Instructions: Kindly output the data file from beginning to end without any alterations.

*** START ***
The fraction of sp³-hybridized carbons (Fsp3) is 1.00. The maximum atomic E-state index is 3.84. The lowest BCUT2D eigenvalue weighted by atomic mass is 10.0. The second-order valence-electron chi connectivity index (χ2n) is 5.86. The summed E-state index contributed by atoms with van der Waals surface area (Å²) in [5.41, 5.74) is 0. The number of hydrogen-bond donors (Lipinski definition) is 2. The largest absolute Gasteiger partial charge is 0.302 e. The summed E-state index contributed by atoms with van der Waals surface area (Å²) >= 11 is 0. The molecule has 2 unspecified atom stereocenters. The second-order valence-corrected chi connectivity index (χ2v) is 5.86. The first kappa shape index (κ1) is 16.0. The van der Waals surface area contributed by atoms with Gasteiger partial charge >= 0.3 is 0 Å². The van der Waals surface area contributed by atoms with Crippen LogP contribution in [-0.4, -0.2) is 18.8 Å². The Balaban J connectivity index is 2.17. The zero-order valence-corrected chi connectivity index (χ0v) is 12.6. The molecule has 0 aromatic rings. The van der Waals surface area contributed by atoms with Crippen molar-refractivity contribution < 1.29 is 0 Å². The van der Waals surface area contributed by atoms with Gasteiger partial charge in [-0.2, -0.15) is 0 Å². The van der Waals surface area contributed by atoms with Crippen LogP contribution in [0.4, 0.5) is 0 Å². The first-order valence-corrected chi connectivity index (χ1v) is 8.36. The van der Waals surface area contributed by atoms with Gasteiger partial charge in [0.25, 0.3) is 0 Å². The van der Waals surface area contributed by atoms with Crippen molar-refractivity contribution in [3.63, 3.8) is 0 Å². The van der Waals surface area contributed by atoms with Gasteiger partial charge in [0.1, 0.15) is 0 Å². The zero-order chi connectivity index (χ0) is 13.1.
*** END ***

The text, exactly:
The fraction of sp³-hybridized carbons (Fsp3) is 1.00. The maximum atomic E-state index is 3.84. The lowest BCUT2D eigenvalue weighted by atomic mass is 10.0. The second-order valence-electron chi connectivity index (χ2n) is 5.86. The summed E-state index contributed by atoms with van der Waals surface area (Å²) in [5.41, 5.74) is 0. The number of hydrogen-bond donors (Lipinski definition) is 2. The largest absolute Gasteiger partial charge is 0.302 e. The summed E-state index contributed by atoms with van der Waals surface area (Å²) >= 11 is 0. The molecule has 2 unspecified atom stereocenters. The second-order valence-corrected chi connectivity index (χ2v) is 5.86. The first kappa shape index (κ1) is 16.0. The van der Waals surface area contributed by atoms with Gasteiger partial charge >= 0.3 is 0 Å². The van der Waals surface area contributed by atoms with Crippen LogP contribution in [-0.4, -0.2) is 18.8 Å². The Balaban J connectivity index is 2.17. The zero-order valence-corrected chi connectivity index (χ0v) is 12.6. The molecule has 0 aromatic rings. The van der Waals surface area contributed by atoms with Crippen molar-refractivity contribution < 1.29 is 0 Å². The van der Waals surface area contributed by atoms with Gasteiger partial charge in [-0.2, -0.15) is 0 Å². The van der Waals surface area contributed by atoms with Crippen LogP contribution in [0.4, 0.5) is 0 Å². The first-order valence-corrected chi connectivity index (χ1v) is 8.36. The van der Waals surface area contributed by atoms with Gasteiger partial charge in [0.25, 0.3) is 0 Å². The van der Waals surface area contributed by atoms with Crippen molar-refractivity contribution in [3.63, 3.8) is 0 Å². The van der Waals surface area contributed by atoms with Gasteiger partial charge in [0.1, 0.15) is 0 Å². The zero-order chi connectivity index (χ0) is 13.1.